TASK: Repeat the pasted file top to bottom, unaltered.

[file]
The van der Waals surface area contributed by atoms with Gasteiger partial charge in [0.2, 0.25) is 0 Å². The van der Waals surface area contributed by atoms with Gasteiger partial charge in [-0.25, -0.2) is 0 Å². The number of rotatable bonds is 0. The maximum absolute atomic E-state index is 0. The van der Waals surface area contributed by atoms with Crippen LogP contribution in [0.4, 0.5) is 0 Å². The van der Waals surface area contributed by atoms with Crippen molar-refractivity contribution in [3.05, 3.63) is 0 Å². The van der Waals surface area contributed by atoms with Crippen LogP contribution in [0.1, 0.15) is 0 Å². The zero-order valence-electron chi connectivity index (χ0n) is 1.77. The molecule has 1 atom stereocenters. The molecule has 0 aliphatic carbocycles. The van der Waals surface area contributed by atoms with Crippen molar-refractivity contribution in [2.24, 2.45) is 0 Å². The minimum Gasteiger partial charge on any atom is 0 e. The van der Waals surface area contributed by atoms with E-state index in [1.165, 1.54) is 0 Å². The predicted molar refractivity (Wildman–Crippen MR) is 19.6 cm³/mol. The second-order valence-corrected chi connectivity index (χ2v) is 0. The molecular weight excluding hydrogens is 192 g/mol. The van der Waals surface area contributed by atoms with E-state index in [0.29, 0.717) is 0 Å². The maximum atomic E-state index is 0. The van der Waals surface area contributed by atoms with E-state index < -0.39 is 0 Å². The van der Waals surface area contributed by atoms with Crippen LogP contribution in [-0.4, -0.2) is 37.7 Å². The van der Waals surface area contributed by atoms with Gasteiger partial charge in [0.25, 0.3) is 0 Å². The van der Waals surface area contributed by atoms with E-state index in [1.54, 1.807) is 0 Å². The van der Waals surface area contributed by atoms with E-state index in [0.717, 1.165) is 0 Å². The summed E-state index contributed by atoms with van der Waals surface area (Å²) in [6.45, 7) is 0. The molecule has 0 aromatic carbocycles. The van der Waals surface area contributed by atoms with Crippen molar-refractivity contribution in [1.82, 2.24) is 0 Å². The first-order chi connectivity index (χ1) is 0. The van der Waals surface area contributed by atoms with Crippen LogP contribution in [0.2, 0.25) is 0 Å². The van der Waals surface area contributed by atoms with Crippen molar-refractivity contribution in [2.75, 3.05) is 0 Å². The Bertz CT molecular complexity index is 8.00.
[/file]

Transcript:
The van der Waals surface area contributed by atoms with Gasteiger partial charge in [0.2, 0.25) is 0 Å². The van der Waals surface area contributed by atoms with Gasteiger partial charge in [-0.25, -0.2) is 0 Å². The number of rotatable bonds is 0. The maximum absolute atomic E-state index is 0. The van der Waals surface area contributed by atoms with Crippen LogP contribution in [0.4, 0.5) is 0 Å². The van der Waals surface area contributed by atoms with Crippen molar-refractivity contribution in [3.05, 3.63) is 0 Å². The van der Waals surface area contributed by atoms with Crippen LogP contribution in [0.1, 0.15) is 0 Å². The zero-order valence-electron chi connectivity index (χ0n) is 1.77. The molecule has 1 atom stereocenters. The molecule has 0 aliphatic carbocycles. The van der Waals surface area contributed by atoms with Crippen molar-refractivity contribution in [2.24, 2.45) is 0 Å². The minimum Gasteiger partial charge on any atom is 0 e. The van der Waals surface area contributed by atoms with E-state index in [1.165, 1.54) is 0 Å². The predicted molar refractivity (Wildman–Crippen MR) is 19.6 cm³/mol. The second-order valence-corrected chi connectivity index (χ2v) is 0. The molecular weight excluding hydrogens is 192 g/mol. The van der Waals surface area contributed by atoms with E-state index in [0.29, 0.717) is 0 Å². The maximum atomic E-state index is 0. The van der Waals surface area contributed by atoms with E-state index < -0.39 is 0 Å². The van der Waals surface area contributed by atoms with Crippen LogP contribution in [-0.4, -0.2) is 37.7 Å². The van der Waals surface area contributed by atoms with Gasteiger partial charge in [0.25, 0.3) is 0 Å². The van der Waals surface area contributed by atoms with E-state index in [1.54, 1.807) is 0 Å². The van der Waals surface area contributed by atoms with E-state index in [0.717, 1.165) is 0 Å². The summed E-state index contributed by atoms with van der Waals surface area (Å²) in [6.45, 7) is 0. The molecule has 0 aromatic carbocycles. The van der Waals surface area contributed by atoms with Crippen molar-refractivity contribution in [1.82, 2.24) is 0 Å². The first-order chi connectivity index (χ1) is 0. The van der Waals surface area contributed by atoms with Crippen LogP contribution in [0.2, 0.25) is 0 Å². The van der Waals surface area contributed by atoms with Crippen molar-refractivity contribution in [2.75, 3.05) is 0 Å². The Bertz CT molecular complexity index is 8.00.